Consultation on the draft code continues and we will keep members informed of any further key developments.
ASIC to consult on fee-for-service activities
The Government has this week released a consultation paper on the introduction of ASIC fees-for-services to complement the new industry funding model which commenced in July, this year.
While around 90 per cent of ASIC’s regulatory activities will now be recovered as part of the Government’s industry funding arrangements, the remaining 10 per cent will be recovered via fees-for-service.
The consultation paper looks at fees-for-service to recover the regulatory costs attributable to a single, identifiable entity. They apply to: licencing and professional registration services, processing of relief applications, and ASIC’s formal compliance review of documents lodged by entities under the Corporations Act.
The fees-for-service model will commence from 1 July 2018.
AIST will be preparing a submission on the consultation paper, which is due by 14 December 14 2017. Member feedback should be directed to AIST policy analyst Richard Webb at email@example.com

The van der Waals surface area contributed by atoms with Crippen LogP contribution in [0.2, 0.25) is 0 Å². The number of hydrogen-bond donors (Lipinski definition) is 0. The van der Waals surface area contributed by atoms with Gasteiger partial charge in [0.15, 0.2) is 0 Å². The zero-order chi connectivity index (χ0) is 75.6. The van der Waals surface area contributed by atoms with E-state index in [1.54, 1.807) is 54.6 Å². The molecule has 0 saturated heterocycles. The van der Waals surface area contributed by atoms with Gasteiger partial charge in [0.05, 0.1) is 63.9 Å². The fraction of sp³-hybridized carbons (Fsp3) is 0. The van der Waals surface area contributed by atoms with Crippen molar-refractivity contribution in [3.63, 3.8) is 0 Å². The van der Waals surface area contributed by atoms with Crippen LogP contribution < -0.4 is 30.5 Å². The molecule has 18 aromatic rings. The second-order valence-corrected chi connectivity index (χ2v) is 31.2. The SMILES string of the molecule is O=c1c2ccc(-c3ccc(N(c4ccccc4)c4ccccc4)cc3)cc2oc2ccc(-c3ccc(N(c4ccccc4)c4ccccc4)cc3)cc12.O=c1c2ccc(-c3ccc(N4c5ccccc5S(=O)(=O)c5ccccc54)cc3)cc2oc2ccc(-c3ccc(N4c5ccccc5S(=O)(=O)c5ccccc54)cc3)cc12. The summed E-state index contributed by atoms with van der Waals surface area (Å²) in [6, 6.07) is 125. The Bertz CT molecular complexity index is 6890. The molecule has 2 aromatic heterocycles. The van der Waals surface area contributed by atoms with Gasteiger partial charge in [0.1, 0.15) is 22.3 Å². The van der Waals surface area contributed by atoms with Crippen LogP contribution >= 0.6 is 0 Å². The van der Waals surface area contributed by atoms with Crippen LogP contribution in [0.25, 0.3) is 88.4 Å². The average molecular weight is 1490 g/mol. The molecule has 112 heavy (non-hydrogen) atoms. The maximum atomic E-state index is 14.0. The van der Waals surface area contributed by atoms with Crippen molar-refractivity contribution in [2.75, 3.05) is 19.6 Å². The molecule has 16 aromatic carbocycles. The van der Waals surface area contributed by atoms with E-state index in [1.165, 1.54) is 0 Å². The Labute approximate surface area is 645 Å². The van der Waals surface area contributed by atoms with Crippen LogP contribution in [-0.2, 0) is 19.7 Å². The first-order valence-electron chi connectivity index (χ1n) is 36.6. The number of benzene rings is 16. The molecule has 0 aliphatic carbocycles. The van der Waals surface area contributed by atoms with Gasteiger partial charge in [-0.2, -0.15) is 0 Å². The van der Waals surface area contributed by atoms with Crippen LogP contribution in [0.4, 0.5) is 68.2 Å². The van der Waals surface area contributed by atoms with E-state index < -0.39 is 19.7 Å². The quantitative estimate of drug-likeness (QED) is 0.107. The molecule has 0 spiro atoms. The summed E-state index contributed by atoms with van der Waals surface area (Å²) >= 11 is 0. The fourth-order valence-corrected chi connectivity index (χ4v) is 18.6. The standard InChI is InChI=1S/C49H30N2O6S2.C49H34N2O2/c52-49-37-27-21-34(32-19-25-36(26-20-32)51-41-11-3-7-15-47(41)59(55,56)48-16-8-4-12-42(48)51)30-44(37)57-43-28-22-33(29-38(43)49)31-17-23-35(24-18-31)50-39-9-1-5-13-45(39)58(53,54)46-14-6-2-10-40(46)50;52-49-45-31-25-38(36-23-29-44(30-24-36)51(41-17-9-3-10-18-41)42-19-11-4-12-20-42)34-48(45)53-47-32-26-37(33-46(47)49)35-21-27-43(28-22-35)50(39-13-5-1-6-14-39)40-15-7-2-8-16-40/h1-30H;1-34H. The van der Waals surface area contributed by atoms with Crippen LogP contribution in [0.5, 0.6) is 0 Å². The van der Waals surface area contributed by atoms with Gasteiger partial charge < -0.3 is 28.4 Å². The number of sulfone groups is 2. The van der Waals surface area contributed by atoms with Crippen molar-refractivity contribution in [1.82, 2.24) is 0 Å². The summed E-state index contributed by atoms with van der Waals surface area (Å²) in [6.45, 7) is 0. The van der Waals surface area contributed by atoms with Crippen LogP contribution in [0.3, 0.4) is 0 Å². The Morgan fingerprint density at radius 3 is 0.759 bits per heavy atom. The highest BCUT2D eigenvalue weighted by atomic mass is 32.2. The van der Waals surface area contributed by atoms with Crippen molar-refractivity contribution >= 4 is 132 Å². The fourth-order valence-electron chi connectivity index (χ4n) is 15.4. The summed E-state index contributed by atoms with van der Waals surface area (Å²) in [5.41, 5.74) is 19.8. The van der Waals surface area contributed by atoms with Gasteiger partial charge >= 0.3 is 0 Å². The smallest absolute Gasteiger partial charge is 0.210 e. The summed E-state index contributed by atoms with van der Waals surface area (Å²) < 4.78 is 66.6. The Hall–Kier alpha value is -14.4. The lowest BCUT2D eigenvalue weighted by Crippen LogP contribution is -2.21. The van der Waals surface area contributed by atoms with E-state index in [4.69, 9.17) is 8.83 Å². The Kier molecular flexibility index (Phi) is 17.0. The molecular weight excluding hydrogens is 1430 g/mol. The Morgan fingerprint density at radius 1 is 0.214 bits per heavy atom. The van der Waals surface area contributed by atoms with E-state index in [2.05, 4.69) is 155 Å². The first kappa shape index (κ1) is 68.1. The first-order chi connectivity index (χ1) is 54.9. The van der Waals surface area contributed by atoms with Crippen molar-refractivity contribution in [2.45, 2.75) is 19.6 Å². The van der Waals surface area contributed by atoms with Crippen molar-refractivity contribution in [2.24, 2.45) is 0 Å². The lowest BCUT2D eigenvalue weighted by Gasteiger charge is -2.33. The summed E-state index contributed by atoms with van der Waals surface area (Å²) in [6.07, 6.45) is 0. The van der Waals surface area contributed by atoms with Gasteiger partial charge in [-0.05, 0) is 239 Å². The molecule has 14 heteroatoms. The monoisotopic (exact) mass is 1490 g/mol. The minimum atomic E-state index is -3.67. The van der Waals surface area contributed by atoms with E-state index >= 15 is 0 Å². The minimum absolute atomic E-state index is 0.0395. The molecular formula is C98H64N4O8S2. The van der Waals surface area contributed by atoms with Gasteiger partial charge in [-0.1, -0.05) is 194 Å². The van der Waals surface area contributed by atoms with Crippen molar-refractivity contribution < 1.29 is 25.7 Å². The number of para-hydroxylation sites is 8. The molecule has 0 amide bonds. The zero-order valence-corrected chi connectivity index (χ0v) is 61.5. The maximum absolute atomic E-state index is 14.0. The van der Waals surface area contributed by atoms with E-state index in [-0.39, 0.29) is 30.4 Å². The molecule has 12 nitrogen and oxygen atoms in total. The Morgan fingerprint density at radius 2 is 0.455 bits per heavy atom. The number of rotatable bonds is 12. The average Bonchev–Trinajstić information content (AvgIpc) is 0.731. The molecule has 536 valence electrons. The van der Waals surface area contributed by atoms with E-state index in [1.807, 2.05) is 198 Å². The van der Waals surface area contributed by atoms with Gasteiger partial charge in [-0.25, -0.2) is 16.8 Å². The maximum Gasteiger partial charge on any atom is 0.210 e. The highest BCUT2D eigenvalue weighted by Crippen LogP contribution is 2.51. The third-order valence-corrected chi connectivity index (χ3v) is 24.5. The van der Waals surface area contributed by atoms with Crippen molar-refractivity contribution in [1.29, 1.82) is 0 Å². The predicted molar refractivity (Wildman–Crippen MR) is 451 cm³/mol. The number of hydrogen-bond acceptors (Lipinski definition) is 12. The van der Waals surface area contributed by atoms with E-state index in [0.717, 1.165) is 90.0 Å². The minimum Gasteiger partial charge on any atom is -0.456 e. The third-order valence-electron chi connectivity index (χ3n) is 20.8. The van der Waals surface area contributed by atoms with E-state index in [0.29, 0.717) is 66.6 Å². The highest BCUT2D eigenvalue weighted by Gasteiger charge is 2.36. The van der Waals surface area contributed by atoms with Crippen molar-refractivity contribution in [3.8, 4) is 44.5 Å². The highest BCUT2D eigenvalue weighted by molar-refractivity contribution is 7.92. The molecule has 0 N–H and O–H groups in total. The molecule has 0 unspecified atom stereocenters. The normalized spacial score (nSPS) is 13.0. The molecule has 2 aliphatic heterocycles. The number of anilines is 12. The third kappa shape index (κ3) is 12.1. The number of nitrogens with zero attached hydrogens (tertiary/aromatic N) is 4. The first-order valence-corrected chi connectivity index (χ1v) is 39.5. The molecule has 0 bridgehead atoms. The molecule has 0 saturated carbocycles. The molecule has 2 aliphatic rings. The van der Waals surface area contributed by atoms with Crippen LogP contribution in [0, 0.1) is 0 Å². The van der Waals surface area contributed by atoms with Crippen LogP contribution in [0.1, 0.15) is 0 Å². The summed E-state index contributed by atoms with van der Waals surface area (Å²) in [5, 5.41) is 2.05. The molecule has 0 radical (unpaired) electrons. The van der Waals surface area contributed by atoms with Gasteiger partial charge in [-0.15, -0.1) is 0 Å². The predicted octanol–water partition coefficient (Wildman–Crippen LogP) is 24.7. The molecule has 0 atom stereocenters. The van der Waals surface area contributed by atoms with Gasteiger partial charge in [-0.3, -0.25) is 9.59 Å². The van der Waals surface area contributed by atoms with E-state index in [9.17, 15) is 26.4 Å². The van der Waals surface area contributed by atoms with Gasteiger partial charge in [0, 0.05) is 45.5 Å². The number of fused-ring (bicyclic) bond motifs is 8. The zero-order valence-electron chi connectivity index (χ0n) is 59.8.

Super savings pool hits $2.5 trillion
Strong investment returns over the past 12 months have pushed the value of Australia’s super savings pool to greater than $2.5 trillion.
The latest APRA data show that the super savings pool grew by 8.8 per cent over the 12 months to September 2017 from $2.33 trillion to $2.53 trillion. The greatest growth was in APRA-regulated pooled funds (9 per cent) compared to growth in the self-managed sector of 7.8 per cent.
ASIC releases guidance for AFS licensees
The Australian Securities and Investments Commission (ASIC) has released new webpage guidance and information sheets to help limited Australian Financial Services (AFS) licensees and their representatives understand their key obligations. The new guidance covers the main issues that limited AFS licensees requested additional guidance on. This guidance follows an ASIC visit to limited AFS licensees during 2016-2017.
The guidance includes information on activities that limited AFS licenses can undertake as well as information on conduct and disclosure obligations.